Friday, January 20, 2006

Commonllegiate Sense

Study finds more than half of students at four-year colleges -- and at least 75 percent at two-year colleges -- lack the literacy to handle complex, real-life tasks such as understanding credit card offers.

This is news?

Don't get me wrong, folks. I'm speaking as someone who has done a cumulative 5 years of undergraduate and 2 years of graduate work, all of which greatly benefited me, as far as I'm concerned. But, here's the deal... We present new college students with all these stupid ideas, beginning with the first lie we tell them-- that college must necessarily be the next step in their education after high school. Rather than presenting a solid college education as a benefit to be enjoyed once you're at the point in your life where you are ready for personal and educational growth as well as learning new skills to improve your career opportunities, it's presented as just the next step in the imsupposedtobeaneducatedcitizen process. And so, it is taken just about as seriously as the previous 13 years of education, which usually tends to be not very.

I say this from experience. When I first started college at age 17 (almost 18), it was just like high school, except without my parents there to stop me from partying. I was in the Honors College at my university, started as a second semester sophomore due to some AP credit, dual-enrollment, and placing out of requirements through exams, and I thought it was all a big joke. I didn't think, "Hey, this school is getting my money, so I'm going to get my money's worth out of them." I just took whatever courses the HC advisor told me to take, without ever really questioning if I had any other options. After a few years of crappy performance, non-performance, and general disinterest, I dropped out of school (by this time on probation with the Honors College, and with grades that were less-than-spectacular). I had very few skills, very little real life experience, and had no idea what it really meant to take on responsibility.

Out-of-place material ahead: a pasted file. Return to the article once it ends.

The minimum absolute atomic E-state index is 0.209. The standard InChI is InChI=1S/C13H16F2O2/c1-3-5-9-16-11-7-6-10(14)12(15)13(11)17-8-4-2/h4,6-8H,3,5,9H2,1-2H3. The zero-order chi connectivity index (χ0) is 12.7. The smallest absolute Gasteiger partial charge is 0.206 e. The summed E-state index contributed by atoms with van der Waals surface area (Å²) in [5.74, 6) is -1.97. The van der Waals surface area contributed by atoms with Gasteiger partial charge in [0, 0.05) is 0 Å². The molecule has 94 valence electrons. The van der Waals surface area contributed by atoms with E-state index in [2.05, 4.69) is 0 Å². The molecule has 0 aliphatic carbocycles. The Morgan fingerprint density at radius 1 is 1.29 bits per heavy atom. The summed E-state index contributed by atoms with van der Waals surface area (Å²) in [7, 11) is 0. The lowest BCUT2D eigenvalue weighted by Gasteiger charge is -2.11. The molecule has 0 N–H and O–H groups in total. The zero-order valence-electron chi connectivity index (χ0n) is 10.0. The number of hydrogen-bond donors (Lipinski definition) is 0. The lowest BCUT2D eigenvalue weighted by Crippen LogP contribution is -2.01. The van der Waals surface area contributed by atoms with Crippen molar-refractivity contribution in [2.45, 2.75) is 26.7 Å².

Until I had my son.

When I returned to college three years later, as a single mom, I had discovered a few things about life, none of which were learned in the classroom. Among those life lessons was the fact that if I was handing someone large chunks of MY hard-earned money, they were beholden to ME, not the other way around. I was going to get what I wanted out of my education, and they were going to tailor the degree program to my specifications. I had almost all of my core classes out of the way, and knew there would be some required courses, most of which I enjoyed. But I also knew that many of my degree requirements could be met through my choice of avenues. In my entire 2nd-chance college career, I only took 1 course I didn't want to take but had to. The rest (including about 20 credit hours of directed study courses for which I wrote my own program), I LOVED.

But what does that have to do with college students and common sense? Not much, except that I don't think people go to college to learn common sense, money management (business majors aside), and life skills-- not directly, anyway. Life skills are learned in the real world, if you're actually willing to step out of your ivory tower and live in it a bit. And if you're pretty perceptive, you're likely to pick up more life skills from the process of your college education than you are from the classes themselves. If you aren't so busy partying that you completely dork out, that is.

College has its' place, but I don't believe that the organized educational system is now, or has ever been successful, as a complete and thorough reformer of a society that doesn't value intelligence in the first place. If you go (or send your kids), do it for the right reasons-- to be yet another avenue for the enrichment of an already educational experience-- and not as a replacement for a life that embraces learning.

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